Sunday, April 19, 2009

Divine Mercy

1. Receive the Holy Spirit. Whose sins you forgive are forgiven them, and whose sins you retain are retained (John 20:22-23). With these words, Jesus gave the authority to forgive sins to the Church. As Catholics, we believe to this authority is exercised through the ministry of priests in the Sacrament of Penance. Many people fear this sacrament, mainly because of not wanting to admit their sins to another person. On the other hand, many others have found that humbly revealing their sins in Confession and receiving absolution a source of great healing and even joy.
2. Certainly when Jesus breathed on the disciples and gave them the Gift of the Holy Spirit to forgive sins, He was not intending to terrorize the world. Rather our Lord desired to pour His Divine Mercy on the world. God’s mercy motivated the Father to send His only Son into the world to save it. His Divine Mercy is what motivated Jesus to heal the sick, feed the hungry and associate with sinners. Mercifully our Lord sent out His apostles to anoint and heal the sick and expell demons. In His mercy for sinners, Jesus the Son of God offered Himself on the cross, dying to destroy our death, and rising to restore our life. In His mercy, Jesus showed Himself to His disciples after His resurrection and said Peace be with you, and filled them with joy (John 20:19-20).
3. The Risen Jesus sent His apostles into the world to teach and baptize all nations so that all people might be able to experience God’s mercy and forgiveness in their lives. It is then that same mercy that is operative in the Sacrament of Penance through which the sins of those who are already baptized are forgiven and we are returned to the purity with which God graced us on the day we were born again by water and the Holy Spirit (see John 3:5).
4. As a penitent, I have experienced God’s mercy so many times. In spite of my sins, the Lord has not just accepted me, not just forgiven me, but taken the sins away so that I am no longer guilty. That does not mean that I am not tempted or that there is no possibility of doing the same thing again. It means that I am no longer burdened by the past and I can start fresh. And as long as we are truly sorry for our sins, God will always forgive us and absolves us of our sins.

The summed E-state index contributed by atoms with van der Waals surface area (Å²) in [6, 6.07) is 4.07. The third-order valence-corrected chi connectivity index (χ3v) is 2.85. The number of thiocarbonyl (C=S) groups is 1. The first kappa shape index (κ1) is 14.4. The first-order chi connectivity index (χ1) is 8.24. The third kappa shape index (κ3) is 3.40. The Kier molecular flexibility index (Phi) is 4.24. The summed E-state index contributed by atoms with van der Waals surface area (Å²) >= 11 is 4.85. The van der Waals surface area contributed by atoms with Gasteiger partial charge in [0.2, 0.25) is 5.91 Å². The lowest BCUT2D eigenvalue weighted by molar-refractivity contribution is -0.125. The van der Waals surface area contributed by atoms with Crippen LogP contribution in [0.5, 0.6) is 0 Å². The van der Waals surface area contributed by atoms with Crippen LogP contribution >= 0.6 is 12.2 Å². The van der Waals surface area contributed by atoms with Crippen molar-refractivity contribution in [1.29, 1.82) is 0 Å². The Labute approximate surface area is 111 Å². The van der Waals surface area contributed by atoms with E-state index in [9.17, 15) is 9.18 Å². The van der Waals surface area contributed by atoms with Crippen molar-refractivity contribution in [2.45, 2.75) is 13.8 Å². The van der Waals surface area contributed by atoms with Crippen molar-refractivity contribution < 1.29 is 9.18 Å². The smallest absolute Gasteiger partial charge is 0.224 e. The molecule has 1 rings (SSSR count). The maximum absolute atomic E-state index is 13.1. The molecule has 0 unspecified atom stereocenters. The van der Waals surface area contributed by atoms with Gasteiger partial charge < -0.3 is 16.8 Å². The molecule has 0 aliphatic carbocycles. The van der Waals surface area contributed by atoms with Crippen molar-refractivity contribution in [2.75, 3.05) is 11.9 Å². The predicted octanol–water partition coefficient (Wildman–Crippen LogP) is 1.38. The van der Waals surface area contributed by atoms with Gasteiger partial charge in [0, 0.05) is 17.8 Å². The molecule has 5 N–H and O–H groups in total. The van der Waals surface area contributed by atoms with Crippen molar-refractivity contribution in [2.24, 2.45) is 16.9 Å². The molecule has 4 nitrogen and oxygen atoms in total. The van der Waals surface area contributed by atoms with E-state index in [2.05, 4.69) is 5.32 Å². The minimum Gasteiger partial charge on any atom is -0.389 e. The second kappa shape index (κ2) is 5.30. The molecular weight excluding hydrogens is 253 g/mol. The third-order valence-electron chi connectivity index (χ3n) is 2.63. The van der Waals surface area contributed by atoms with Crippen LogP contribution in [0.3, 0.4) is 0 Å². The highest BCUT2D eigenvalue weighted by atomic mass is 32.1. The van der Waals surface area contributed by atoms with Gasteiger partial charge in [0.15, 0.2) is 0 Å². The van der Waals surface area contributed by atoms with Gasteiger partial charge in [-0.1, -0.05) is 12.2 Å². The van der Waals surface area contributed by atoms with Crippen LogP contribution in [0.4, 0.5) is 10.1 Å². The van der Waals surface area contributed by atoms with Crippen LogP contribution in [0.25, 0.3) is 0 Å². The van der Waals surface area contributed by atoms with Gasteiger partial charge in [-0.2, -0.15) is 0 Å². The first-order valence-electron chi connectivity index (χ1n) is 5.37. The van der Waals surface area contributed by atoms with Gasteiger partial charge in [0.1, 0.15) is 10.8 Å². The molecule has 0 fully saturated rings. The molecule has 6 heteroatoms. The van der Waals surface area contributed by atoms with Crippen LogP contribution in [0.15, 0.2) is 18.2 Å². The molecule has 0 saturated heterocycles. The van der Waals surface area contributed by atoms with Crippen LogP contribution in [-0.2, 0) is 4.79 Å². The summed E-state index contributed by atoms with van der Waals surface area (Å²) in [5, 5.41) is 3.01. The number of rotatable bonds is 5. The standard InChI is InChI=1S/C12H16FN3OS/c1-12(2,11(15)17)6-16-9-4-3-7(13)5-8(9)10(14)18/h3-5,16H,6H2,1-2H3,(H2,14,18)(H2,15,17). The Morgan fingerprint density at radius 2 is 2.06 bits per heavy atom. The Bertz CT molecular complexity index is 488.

5. As a priest, I have witnessed God’s mercy and love in the confessional too. People humbly present throw themselves at the mercy of God, and receive it. Even when I do not know what to say, God helps me as a confessor with words of comfort and advice. But most importantly with the authority to take the guilt away so that the sin no longer oppresses a person.
6. Today is known as Divine Mercy Sunday. God’s mercy endures forever (Psalm 136, often translated mercy in place of love) and it is available always. But today is a special day to recall the quality and the quantity of God’s mercy. To confidently call upon our Lord for His mercy for ourselves and others who most need it. When our Lord appeared to Saint Faustina, He commanded her to paint a picture of Himself with red and white rays coming forth from His Sacred Heart. At the bottom were to be the words Jesus, I trust in You. Jesus asks that those who meditate on this image to reflect on Jesus’ Mercy and to trust in His mercy. In spite of all the sorrows that we endure as the result of sin, others and our own, God wants to share with us His mercy. And He has given that mercy as a gift to the Church to share with others.

1 comment:

Kelly said...

Hi there, stranger! :P

I see you moved!

Actually, you are still close and we'll stop by the parish and say hi sometime, soon!

Cool to see you blogging! Do you also Twitter? If not, join us Catholics! (I am "1romancatholic")

God bless you and your ministry.:)

Happy First Friday!

"Catholic Kelly"